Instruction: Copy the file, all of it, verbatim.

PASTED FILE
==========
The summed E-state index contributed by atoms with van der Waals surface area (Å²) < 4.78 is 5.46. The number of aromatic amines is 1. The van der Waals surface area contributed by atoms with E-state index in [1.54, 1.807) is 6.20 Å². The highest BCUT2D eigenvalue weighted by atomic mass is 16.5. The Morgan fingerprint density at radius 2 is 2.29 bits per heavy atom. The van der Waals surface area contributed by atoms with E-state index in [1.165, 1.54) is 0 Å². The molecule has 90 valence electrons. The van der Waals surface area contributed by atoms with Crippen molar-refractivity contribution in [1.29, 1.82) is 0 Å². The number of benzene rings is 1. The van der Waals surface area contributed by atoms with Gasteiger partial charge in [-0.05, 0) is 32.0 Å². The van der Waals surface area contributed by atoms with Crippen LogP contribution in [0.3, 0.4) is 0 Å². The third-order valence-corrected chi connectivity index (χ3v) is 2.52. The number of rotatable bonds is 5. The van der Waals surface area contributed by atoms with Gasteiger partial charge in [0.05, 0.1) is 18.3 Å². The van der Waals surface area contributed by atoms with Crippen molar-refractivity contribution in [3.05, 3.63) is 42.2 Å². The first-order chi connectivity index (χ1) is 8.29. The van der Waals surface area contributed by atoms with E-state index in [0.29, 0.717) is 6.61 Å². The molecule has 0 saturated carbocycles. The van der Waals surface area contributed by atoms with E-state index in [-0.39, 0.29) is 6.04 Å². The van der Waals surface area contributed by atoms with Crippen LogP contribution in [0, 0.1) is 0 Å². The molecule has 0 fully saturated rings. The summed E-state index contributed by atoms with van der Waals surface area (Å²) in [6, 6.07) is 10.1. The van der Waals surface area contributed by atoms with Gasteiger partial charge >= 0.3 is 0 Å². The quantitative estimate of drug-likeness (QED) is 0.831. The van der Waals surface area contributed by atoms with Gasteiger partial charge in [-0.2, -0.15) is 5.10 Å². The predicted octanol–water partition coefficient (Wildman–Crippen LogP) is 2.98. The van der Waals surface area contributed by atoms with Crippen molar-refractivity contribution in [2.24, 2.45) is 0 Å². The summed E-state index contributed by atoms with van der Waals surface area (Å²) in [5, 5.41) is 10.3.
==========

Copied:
The summed E-state index contributed by atoms with van der Waals surface area (Å²) < 4.78 is 5.46. The number of aromatic amines is 1. The van der Waals surface area contributed by atoms with E-state index in [1.54, 1.807) is 6.20 Å². The highest BCUT2D eigenvalue weighted by atomic mass is 16.5. The Morgan fingerprint density at radius 2 is 2.29 bits per heavy atom. The van der Waals surface area contributed by atoms with E-state index in [1.165, 1.54) is 0 Å². The molecule has 90 valence electrons. The van der Waals surface area contributed by atoms with Crippen molar-refractivity contribution in [1.29, 1.82) is 0 Å². The number of benzene rings is 1. The van der Waals surface area contributed by atoms with Gasteiger partial charge in [-0.05, 0) is 32.0 Å². The van der Waals surface area contributed by atoms with Crippen LogP contribution in [0.3, 0.4) is 0 Å². The third-order valence-corrected chi connectivity index (χ3v) is 2.52. The number of rotatable bonds is 5. The van der Waals surface area contributed by atoms with Gasteiger partial charge in [0.05, 0.1) is 18.3 Å². The van der Waals surface area contributed by atoms with Crippen molar-refractivity contribution in [3.05, 3.63) is 42.2 Å². The first-order chi connectivity index (χ1) is 8.29. The van der Waals surface area contributed by atoms with E-state index in [0.29, 0.717) is 6.61 Å². The molecule has 0 saturated carbocycles. The van der Waals surface area contributed by atoms with E-state index in [-0.39, 0.29) is 6.04 Å². The van der Waals surface area contributed by atoms with Crippen LogP contribution in [0, 0.1) is 0 Å². The molecule has 0 fully saturated rings. The summed E-state index contributed by atoms with van der Waals surface area (Å²) in [6, 6.07) is 10.1. The van der Waals surface area contributed by atoms with Gasteiger partial charge >= 0.3 is 0 Å². The quantitative estimate of drug-likeness (QED) is 0.831. The van der Waals surface area contributed by atoms with Gasteiger partial charge in [-0.2, -0.15) is 5.10 Å². The predicted octanol–water partition coefficient (Wildman–Crippen LogP) is 2.98. The van der Waals surface area contributed by atoms with Crippen molar-refractivity contribution in [2.24, 2.45) is 0 Å². The summed E-state index contributed by atoms with van der Waals surface area (Å²) in [5, 5.41) is 10.3.